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Surgical Products Daily

How Family Affects Surgery Decisions

April 29, 2011 6:30 am | Comments

“Treat your patients as you would your own loved ones,” is advice taught throughout training in health care. Great advice. I use it constantly. Mr. Davis is dying of multiple organ failure in the ICU after exploratory abdominal surgery. His siblings and children trickle in from Florida and Montana.

Going From Blue To Green

April 29, 2011 6:30 am | Comments

By using sterilization containers instead of blue wrap, Winfield and her staff were able to reduce costs and environmental impact. When Kathleen Winfield became sterile processing manager at Lexington Medical Center in June of 2008, she felt inspired by several factors to ‘go green’ in her department.

The Exhaustion Of Emergency Physicians

April 27, 2011 6:44 am | by Jessica Freedman, MD | Comments

When I advise students about how to choose a specialty, I suggest that they seek out advice from physicians who are at least 10 years out of residency and leading the type of life they hope to have in the future. It is difficult, and perhaps impossible, to anticipate  in your late 20s or early 30s what practicing a certain specialty will be like when you are 40, 50, or 60.

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The Right Thing

April 27, 2011 6:39 am | Comments

Whether it’s in-house washing, cleaning and sterilizing, or third-party reprocessing, there are options available for hospitals to be environmentally-conscious in their instrument care processes. by Amanda Hankel April 27, 2011 According to Cheryl Schwanke, Senior Marketing Manager at SterilMed, Inc.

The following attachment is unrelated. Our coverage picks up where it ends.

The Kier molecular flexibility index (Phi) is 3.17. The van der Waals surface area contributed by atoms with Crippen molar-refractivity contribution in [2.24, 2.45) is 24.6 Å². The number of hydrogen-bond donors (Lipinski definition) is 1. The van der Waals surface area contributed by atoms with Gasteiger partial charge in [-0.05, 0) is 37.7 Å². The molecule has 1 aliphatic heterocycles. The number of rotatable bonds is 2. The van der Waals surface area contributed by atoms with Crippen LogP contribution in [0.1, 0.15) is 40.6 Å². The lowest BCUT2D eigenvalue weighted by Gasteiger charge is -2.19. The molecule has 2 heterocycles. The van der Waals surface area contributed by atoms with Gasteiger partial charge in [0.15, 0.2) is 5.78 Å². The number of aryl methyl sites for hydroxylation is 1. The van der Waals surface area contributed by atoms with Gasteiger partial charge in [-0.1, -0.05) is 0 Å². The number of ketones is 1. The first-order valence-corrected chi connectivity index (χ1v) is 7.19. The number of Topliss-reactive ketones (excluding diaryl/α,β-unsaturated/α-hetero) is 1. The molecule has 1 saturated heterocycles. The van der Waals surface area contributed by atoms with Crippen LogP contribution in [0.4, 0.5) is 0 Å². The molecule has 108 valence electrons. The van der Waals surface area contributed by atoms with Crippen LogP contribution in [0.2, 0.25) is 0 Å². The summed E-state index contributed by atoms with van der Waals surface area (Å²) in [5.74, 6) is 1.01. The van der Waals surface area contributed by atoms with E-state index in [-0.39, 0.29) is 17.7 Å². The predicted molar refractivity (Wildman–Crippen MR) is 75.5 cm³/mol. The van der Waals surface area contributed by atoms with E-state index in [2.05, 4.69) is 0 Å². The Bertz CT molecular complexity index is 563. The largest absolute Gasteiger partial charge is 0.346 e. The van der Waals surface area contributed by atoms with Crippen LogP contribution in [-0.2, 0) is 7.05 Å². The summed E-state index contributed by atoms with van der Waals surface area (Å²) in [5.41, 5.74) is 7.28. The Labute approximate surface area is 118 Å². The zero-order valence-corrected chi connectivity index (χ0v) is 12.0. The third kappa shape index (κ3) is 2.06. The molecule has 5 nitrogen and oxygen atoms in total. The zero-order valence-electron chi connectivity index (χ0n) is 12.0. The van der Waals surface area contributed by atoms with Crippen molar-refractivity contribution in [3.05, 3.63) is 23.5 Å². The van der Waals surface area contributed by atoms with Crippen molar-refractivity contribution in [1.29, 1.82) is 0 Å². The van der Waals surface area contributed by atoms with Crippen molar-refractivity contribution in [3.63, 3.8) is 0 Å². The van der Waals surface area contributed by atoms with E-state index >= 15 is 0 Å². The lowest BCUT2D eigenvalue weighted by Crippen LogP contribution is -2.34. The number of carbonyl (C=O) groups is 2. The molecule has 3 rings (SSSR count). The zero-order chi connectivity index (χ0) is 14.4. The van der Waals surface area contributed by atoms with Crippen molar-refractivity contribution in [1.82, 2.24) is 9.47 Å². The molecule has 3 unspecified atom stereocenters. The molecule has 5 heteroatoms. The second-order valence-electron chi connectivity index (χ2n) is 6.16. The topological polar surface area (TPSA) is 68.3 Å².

Achieving Green With LEDs

April 26, 2011 6:43 am | by Jim Nelson, director of Sales and Marketing, Enova Illumination | Enova Illumination | Comments

LEDs are light emitting diodes, solid state semiconductors releasing electrical energy in the form of photons or light.  LEDs have become tremendously popular in the last 10 years providing illumination for a broad array of applications from auto tail-lights to surgical lighting.

LED Surgical Lights Work To Create Green Environment

April 25, 2011 7:29 am | by Harold Koltnow, Senior Product Manager for Surgical Lights, Skytron | Skytron | Comments

The introduction of LED surgical lights has not only improved the ability of the surgeon to visualize the patient, but has also contributed to a cleaner, greener environment. First, and possibly most important to the OR staff, is that there are no bulbs to replace. Most halogen lights need replacement bulbs several times each year, wasting materials, time and money.

A Medical Malpractice System To Reduce Errors, Improve Quality

April 25, 2011 7:27 am | by Kevin Pho, MD | Comments

The Affordable Care Act does very little to reform the medical malpractice system. It only allocates $50 million to various pilot projects around the country.

Far From Home

April 22, 2011 5:54 am | Comments

When I hear somebody sigh, "Life is hard," I am always tempted to ask, "Compared to what?" - Sydney J. Harris     I recently was privileged to hear Dr. Claire Wendland describe two groups of medical trainees.   The first was a group of medical students from the United States spending time in the sub-Saharan African country of Malawi .

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Doctor Reprimanded After Patient Privacy Breached On Facebook